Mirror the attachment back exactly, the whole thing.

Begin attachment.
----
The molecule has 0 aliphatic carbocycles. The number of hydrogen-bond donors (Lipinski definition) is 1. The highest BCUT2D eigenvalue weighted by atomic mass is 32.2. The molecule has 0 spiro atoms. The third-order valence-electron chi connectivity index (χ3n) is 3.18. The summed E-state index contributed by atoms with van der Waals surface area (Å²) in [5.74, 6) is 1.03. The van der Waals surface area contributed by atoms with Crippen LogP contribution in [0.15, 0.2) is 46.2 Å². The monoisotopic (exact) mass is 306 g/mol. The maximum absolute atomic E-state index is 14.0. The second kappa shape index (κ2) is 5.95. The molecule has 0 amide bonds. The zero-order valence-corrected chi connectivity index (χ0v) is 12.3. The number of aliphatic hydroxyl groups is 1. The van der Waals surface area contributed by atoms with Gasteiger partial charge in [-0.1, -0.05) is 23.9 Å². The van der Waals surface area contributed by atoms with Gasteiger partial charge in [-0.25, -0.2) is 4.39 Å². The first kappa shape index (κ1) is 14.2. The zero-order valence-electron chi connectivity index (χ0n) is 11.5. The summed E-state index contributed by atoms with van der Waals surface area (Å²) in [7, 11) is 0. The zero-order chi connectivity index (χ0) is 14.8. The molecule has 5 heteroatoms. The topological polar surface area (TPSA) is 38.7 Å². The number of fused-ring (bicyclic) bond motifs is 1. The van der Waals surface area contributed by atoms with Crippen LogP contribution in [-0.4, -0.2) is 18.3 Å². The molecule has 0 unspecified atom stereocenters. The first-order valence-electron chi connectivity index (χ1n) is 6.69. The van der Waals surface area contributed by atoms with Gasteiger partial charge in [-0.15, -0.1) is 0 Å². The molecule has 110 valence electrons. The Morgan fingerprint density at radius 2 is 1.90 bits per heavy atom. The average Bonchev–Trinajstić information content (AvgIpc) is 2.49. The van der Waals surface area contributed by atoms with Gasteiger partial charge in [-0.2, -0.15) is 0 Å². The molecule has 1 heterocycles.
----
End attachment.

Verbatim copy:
The molecule has 0 aliphatic carbocycles. The number of hydrogen-bond donors (Lipinski definition) is 1. The highest BCUT2D eigenvalue weighted by atomic mass is 32.2. The molecule has 0 spiro atoms. The third-order valence-electron chi connectivity index (χ3n) is 3.18. The summed E-state index contributed by atoms with van der Waals surface area (Å²) in [5.74, 6) is 1.03. The van der Waals surface area contributed by atoms with Crippen LogP contribution in [0.15, 0.2) is 46.2 Å². The monoisotopic (exact) mass is 306 g/mol. The maximum absolute atomic E-state index is 14.0. The second kappa shape index (κ2) is 5.95. The molecule has 0 amide bonds. The zero-order valence-corrected chi connectivity index (χ0v) is 12.3. The number of aliphatic hydroxyl groups is 1. The van der Waals surface area contributed by atoms with Gasteiger partial charge in [-0.1, -0.05) is 23.9 Å². The van der Waals surface area contributed by atoms with Gasteiger partial charge in [-0.25, -0.2) is 4.39 Å². The first kappa shape index (κ1) is 14.2. The zero-order valence-electron chi connectivity index (χ0n) is 11.5. The summed E-state index contributed by atoms with van der Waals surface area (Å²) in [7, 11) is 0. The zero-order chi connectivity index (χ0) is 14.8. The molecule has 5 heteroatoms. The topological polar surface area (TPSA) is 38.7 Å². The number of fused-ring (bicyclic) bond motifs is 1. The van der Waals surface area contributed by atoms with Crippen LogP contribution in [-0.4, -0.2) is 18.3 Å². The molecule has 0 unspecified atom stereocenters. The first-order valence-electron chi connectivity index (χ1n) is 6.69. The van der Waals surface area contributed by atoms with Gasteiger partial charge in [-0.15, -0.1) is 0 Å². The molecule has 110 valence electrons. The Morgan fingerprint density at radius 2 is 1.90 bits per heavy atom. The average Bonchev–Trinajstić information content (AvgIpc) is 2.49. The van der Waals surface area contributed by atoms with Gasteiger partial charge in [-0.2, -0.15) is 0 Å². The molecule has 1 heterocycles.